Slam Dunk Contest 2011

The 2011 slam dunk contest wasn't exactly a return to form 1988 and 2000 competitions won't be palpitation in their respective slammin' boots after observing tape from Saturday night's affair, but the Blake Griffin led show was a fun time out.

Griffin did tread the field, as was hoped heading in. Toronto's DeMar DeRozan, Washington's JaVale McGee and Oklahoma City's Serge Ibaka all brought the relative goods. The Los Angeles Clippers forward was still ahead of the group, if just, becoming the first rookie to win the contest since New York's Nate Robinson took the crown in 2006.

Expectations weren't exactly low for DeRozan as he entered the 2011 dunk competition, because we've watched him bound around the league for a year and a half since leaving USC. But after a weak showing last year during a canonized dunk in during 2010's All-Star weekend, one couldn't help but feel dubious as to whether or not the Toronto wing would bring the goods especially in a field featuring three forward centers.

DeRozan attempted a modified version of the Andre Iguodala bounce and reverse from the 2006 contest, but Johnson was out of his element trying to bounce the ball off the basket support. The last part is important. Iggy and others bounce the ball off the side of the backboard. DeMar? He took it off the support itself, many feet away from the board. And most importantly, many feet away from the rim.

DeMar followed this with a deserved 50 for another reverse in the second round. An alley oop followed by a windmill from a guard? Superb, not good enough to move on ostensibly. Blame the pass in the first round.

Serge Ibaka is around 6-8, so his dunk from the free throw line should have easily registered a 50. It certainly wasn't the most creative turn, even if the Congo born 2nd year big man came through with a testimony to his home continent before throwing down, but it was worth a 50. Julius Erving was the same height as Ibaka, Brent Barry was an inch or two shorter, and they both had a toe or more on the line as they took off from 15 feet away. Ibaka did no such thing, taking off beyond the freebie stripe, and all he could take in were nines from the judges.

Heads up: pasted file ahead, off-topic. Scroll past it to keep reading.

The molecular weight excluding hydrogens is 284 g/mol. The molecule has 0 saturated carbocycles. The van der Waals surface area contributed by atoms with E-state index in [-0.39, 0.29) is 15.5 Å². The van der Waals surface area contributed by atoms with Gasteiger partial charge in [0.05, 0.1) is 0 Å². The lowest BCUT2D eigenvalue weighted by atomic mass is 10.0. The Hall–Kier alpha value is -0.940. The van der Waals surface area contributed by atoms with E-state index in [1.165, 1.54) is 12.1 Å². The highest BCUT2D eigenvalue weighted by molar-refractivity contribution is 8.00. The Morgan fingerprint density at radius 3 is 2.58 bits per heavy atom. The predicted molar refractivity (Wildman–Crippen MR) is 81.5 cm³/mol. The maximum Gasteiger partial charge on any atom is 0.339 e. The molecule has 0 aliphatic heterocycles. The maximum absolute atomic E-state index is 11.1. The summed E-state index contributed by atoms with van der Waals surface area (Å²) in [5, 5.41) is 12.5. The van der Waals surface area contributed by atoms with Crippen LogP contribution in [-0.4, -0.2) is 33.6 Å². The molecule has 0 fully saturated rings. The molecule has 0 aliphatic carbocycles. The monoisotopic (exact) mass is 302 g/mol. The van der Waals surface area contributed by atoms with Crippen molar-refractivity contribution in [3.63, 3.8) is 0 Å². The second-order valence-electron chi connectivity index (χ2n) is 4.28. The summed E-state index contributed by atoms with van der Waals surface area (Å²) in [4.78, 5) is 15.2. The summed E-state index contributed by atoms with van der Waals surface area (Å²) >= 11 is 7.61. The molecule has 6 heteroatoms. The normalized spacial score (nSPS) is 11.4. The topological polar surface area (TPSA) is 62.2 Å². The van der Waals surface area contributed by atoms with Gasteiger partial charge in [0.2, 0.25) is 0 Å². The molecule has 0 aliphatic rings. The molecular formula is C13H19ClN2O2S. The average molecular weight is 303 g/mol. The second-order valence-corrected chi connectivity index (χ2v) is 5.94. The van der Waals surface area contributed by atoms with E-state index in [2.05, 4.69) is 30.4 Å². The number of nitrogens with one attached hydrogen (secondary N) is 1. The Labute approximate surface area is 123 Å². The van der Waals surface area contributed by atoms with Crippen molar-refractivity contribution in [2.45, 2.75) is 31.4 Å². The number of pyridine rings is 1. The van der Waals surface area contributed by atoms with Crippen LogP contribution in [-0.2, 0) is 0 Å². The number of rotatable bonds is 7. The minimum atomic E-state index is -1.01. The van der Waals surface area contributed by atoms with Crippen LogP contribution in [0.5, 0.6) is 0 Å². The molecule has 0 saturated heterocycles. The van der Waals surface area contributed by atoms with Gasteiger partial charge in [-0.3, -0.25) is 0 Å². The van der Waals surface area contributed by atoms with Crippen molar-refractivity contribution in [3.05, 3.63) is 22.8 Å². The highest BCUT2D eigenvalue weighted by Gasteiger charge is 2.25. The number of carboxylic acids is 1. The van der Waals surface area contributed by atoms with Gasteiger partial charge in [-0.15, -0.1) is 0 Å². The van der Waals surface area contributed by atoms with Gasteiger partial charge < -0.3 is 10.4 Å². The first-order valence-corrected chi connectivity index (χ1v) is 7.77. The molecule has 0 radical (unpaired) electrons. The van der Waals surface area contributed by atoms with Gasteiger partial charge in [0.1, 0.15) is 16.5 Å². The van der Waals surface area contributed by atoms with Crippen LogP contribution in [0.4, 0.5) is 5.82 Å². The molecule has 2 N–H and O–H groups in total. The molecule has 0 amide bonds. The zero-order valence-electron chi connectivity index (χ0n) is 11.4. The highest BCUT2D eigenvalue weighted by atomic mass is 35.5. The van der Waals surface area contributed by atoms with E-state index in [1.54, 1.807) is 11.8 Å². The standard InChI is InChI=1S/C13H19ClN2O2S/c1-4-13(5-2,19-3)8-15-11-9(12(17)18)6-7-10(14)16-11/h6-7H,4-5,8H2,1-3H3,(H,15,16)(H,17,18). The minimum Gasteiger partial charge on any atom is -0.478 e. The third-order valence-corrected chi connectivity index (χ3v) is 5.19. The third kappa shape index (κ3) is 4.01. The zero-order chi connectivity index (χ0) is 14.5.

His second dunk was pretty stilted. A well coiffed child actor was brought in from the audience to complain into a microphone about losing his toy, which was stuck in the net below the dunking rim. The kid was cute, but it grew a little ratty rather quickly.

The kid had to wait, as if it was ever his teddy to begin with, as NBA workers brought out a ladder and re affixed the "lost" toy to the rim. If you're still reading at this point stop. It was dull and wonder. Serge nailed the dunk on the second attempt and brought down the lost toy. No amount of over arching from the judges following their miss on the foul line dunk could make this one any better.

The 2009 dunk contest winner, was underneath the TNT microphones as a guest analyst, Dwight Howard. And while he didn't really offer any sort of insight worthy of repeating, the uncomfortable back and forth between Howard and McGee's "coach" Chris Webber did, for a short time, allow us to believe that McGee was going to attempt a dunk on a 13-foot rim. After all, Webber was coming through with a muddled bit of trash talk sent Howard's way, and after Dwight dunked on a 12 foot rim a few years back.

McGee brought out a second rim not to churn his way to 13 feet heights, but to attempt in dunking on two baskets at once. Or dunking lefty while throwing down off a lob on the right hand rim. If your imagination is all that is accepted here so it was amazing.

Second round, McGee dunked three balls at once. It was again amazing. After that? He pulled some reach around reverse that would have been fantastic in its own right, but JaVale managed to straighten out his right hand and dunk on the weak side as if he had started from that end. In all it was a stunning display of strenuosity.

Third round, after his closest competitor brought out a middling four cylinder car and jumped over the hood, McGee sort of lost his nerve while attempting his final stuff. After two half-hearted attempts at a lob off the glass and reverse, an embarrassed McGee settled on a bounce off the board and cock backed throw down with one hand. Nice, but this was shootaround work. An unluckily end to a wildly cogent night out.

Griffin was the best dunker of the night. At least he was the most entertaining, and that's without taking into consideration the square presentation that was his final dunk.

Griffin had a Kia something wheeled out for his final turn, and with a local choir singing "I Believe I Can Fly" beyond the half court stripe, Blake jumped over the car's hood for a nice two handed stuff. Now, none of us want Griffin to push things. We kind of like the idea of this guy dominating the league for the next 15 years. But this dunk was pretty dull.

A second round reverse off of a terrible Baron Davis pass followed. Davis kept us from seeing a dunk contest classic because Blake shifted after a few attempts and took an easier dunk.

Griffin dunked from outside the charge circle, in the third round, and easily fit his elbow into the rim. And while the dunk might not be something you'll tell your grandchildren about, this was a fantastic display of strenuosity. He put a basketball in a 10 feet rim with his hand, that was connected to his arm that also went into the rim. Any bit of Official Vehicle of the and this is coming from a guy who is going to a car show later today can't take away from that stunning burst. Blake Griffin deserved to win this dunk contest.

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